Agri Business

Volatile prices, climate change sap rubber industry’s prospects

V Sajeev Kumar Kochi | Updated on January 27, 2018 Published on December 28, 2017

The year 2017 has not brought any cheer to the rubber industry as troubles such as price crash and production loss due to climate change continue to haunt the 10-lakh odd growers especially in the small and medium segment.

As the prices are still hovering at ₹120-130/kg for the RSS-4 grade, rubber is increasingly proving to be an unviable option prompting many farmers to switch to more remunerative crops such as cocoa or cashew.

“In fact, the unremunerative prices have put the majority of the growers in dire straits, forcing them either to abandon tapping or utilise the land for other purposes. There has been a output drop of 25 per cent even though the period between October and December is considered the peak production time,” said Shajimon Jose of Chirakkadavu Rubber Producers Society, Kottayam.

“With such low prices, it is difficult for growers to come back to production activities as most plantations require manuring, weeding, etc., before tapping gains momentum,” he said.

The stock availability in the market is limited, as growers are holding back in anticipation of better prices next year. This has even affected centrifuged rubber production due to unavailability of latex.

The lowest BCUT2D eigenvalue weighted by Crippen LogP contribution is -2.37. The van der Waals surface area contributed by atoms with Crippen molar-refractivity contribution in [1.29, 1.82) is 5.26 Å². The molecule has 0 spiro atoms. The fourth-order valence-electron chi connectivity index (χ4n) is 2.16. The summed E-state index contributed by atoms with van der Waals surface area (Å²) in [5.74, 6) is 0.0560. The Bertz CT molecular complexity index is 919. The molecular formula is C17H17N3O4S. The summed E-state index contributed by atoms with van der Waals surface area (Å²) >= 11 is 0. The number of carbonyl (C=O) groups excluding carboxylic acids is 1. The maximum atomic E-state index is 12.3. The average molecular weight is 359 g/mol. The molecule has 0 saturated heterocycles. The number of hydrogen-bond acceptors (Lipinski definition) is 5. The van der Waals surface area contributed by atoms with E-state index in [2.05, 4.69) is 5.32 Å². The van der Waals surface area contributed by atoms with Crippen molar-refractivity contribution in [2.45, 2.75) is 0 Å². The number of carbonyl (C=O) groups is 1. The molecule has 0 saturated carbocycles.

Price volatility

Rubber Board officials point out that the prices improved from November 2016 owing to a host of factors including the rise in crude price, improved US economic outlook, and supply concerns due to floods in Thailand. However, international and domestic prices have been trending low from April this year. July witnessed a recovery, with domestic prices crossing ₹140/kg but they retreated towards the month end. Thereafter, domestic prices moved sideways with some degree of volatility.

The uptrend in production continued with 5.7 per cent growth during April-August over the corresponding period ofl ast year. The projected production in 2017-18 is 8 lakh tonnes — a growth of 16 per cent over last year, the officials said, adding that the initiatives to enhance productivity and bring more area under tapping are on.

According to PC Cyriac, President, Indian Farmers Movement (Infam), growers have been left in the lurch in the wake of their protest against the discriminatory attitude of the government. The government, according to him, has not only not levied safeguard duty on tyre companies for imports but has actually given them anti-dumping duty benefits.

The only hope for farmers is the incentive scheme announced by the Kerala government at ₹150/kg even though it is yet to gain momentum due to cash crunch, he added.

Tackling climate change

According to the scientific community, the temperature is already at the end of the upper threshold in Kerala and the rising temperature in growing areas is harmful to the crop and is affecting the yield. “Every new summer is hotter than the previous season,” remarked an official in the research community.

The Board is, therefore, focussing on climate-resilient clones on which research has already started. Besides, there is a need for evolving a new kind of agro-based home-stead system of inter-cropping or mixed cropping that will give a comfort level for changes in climatic conditions.

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Published on December 28, 2017
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